Rare spontaneous monochorionic dizygotic twins: a case report and a systematic review
BMC Pregnancy and Childbirth volume 22, Article number: 564 (2022)
Monochorionic dizygotic twins are a rare condition, mostly related to assisted reproductive technology. This type of twinning is burdened by the same risk of pregnancy complications found in monochorionic monozygotic pregnancies.
We report a case of spontaneous monochorionic dizygotic twins sharing situs inversus abdominalis and isolated levocardia, with only one twin affected by biliary atresia with splenic malformation syndrome. We also conducted a literature review of the 14 available documented monochorionic dizygotic twin gestations spontaneously conceived.
It is still unclear how this unusual type of twinning can occur in spontaneous conception. The evidence so far suggest the importance to timely diagnose the chorionicity, in order to adequately manage the typical complications associated with monochorionicity.
Monochorionic dizygotic (MCDZ) twins are a rare condition, mostly related to assisted reproductive technology (ART) . Here we present a case of spontaneous monochorionic dizygotic twins with isolated levocardia and a normal cardiac structure, situs inversus abdominalis, discordant for abdominal anomalies, with only one twin affected by biliary atresia with splenic malformation syndrome (BASM).
We reviewed all cases of spontaneous monochorionic dizygotic twins reported in literature, highlighting the clinical features, the obstetrical implications and the challenges related to this unusual and still not fully known twinning event.
A 27-year-old woman, gravida 2, para 0, with no history of previous disease and no family history of congenital anomalies, smoker and with a BMI of 18.3 received a diagnosis of spontaneous twin pregnancy at 12 weeks. The assessment of chorionicity in this gestational age was however hampered by the presence of an hematoma measuring 44 × 38 mm separating the two membranes, thus preventing the identification of the “lambda” or “T” sign.
The anatomy scan at 20 weeks revealed two female fetuses, both presenting isolated levocardia (IL) with normal heart and situs inversus abdominalis with a left-sided liver and right-sided stomach and spleen (Fig. 1). Noteworthy, in one fetus (A) the gallbladder was not visible.
An amniocentesis was performed, with conventional cytogenetic evaluation indicating normal karyotype 46XX for both fetuses. No genetic anomaly was reported with the Chromosomal Microarray Analysis (CMA). Zygosity was assessed by microsatellite analysis; as shown in Table 1, twins share only a fraction of paternal and maternal alleles, indicating dizygosity.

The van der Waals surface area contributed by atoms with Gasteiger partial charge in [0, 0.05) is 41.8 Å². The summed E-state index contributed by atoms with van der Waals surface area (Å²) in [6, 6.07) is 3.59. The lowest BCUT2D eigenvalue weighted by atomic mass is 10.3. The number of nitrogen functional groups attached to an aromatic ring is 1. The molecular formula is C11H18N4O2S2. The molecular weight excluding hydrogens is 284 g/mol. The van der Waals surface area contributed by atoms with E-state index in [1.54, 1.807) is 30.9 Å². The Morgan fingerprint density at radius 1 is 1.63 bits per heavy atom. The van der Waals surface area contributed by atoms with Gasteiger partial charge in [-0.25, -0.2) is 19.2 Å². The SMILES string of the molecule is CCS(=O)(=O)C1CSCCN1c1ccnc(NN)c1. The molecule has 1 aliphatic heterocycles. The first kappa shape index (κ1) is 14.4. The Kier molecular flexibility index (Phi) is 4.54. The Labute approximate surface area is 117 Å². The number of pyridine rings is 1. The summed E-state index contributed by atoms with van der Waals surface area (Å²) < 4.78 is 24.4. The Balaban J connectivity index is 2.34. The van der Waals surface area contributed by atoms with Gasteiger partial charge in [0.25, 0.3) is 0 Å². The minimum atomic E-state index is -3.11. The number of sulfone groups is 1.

At 36 weeks one fetus was diagnosed to be growth restricted, having an abdominal circumference and an estimated fetal weight less than 3rd centile. At 37 weeks and 1 day, the pulsatility index (PI) of the umbilical artery of the growth restricted fetus, with an estimated fetal weight of 2171 g (below the 3rd centile, according to Hadlock growth chart), was 0.89 (corresponding to 46° centile), while the PI of the middle cerebral artery was 1.45 (26° centile). By contrast, the other twin had an estimated fetal weight of 2521 g with normal Doppler parameters. At 37 weeks and 3 days the mother underwent a scheduled cesarean delivery. The birthweight of the two female neonates were 2430 g and 2185 g.
The histological analysis of the placenta confirmed the monochorionicity of the twin pregnancy, revealing the juxtaposition of an amnion on each surface of the dividing membrane (Fig. 2: Hematoxillin-Eosin image obtained using ECLPISE Ni-U equipment, with 10 × magnification, acquired through DS-Fi3 Nikon Digital Camera). The chorion was not visible between the two amnion surfaces, thus excluding the rare occurrence of partially fused placentas [2, 3]. Postnatally, by using DNA extracted from blood samples, the molecular analysis confirmed the dizygosity of the twins, as already previously determined through amniocentesis.
Moreover, the two babies turned out to have the same situs anomaly, with IL and situs inversus, thus confirming the prenatal diagnosis. In order to identify possible genetic causes of such a concordant abnormal phenotype, the twins were subjected to clinical exome analysis with evaluation of 17 genes known to be associated to situs inversus. However, according to the variant classification ACMG (The American College of Medical Genetics and Genomics), no pathogenic or probably pathogenetic variants have been identified. By opening the analysis to the whole clinical exome (4490 genes), the twins did not share pathogenic or probably pathogenetic variants. In addition, the twin whose gallbladder was not visualized prenatally, developed jaundice with acholic stool in her neonatal period.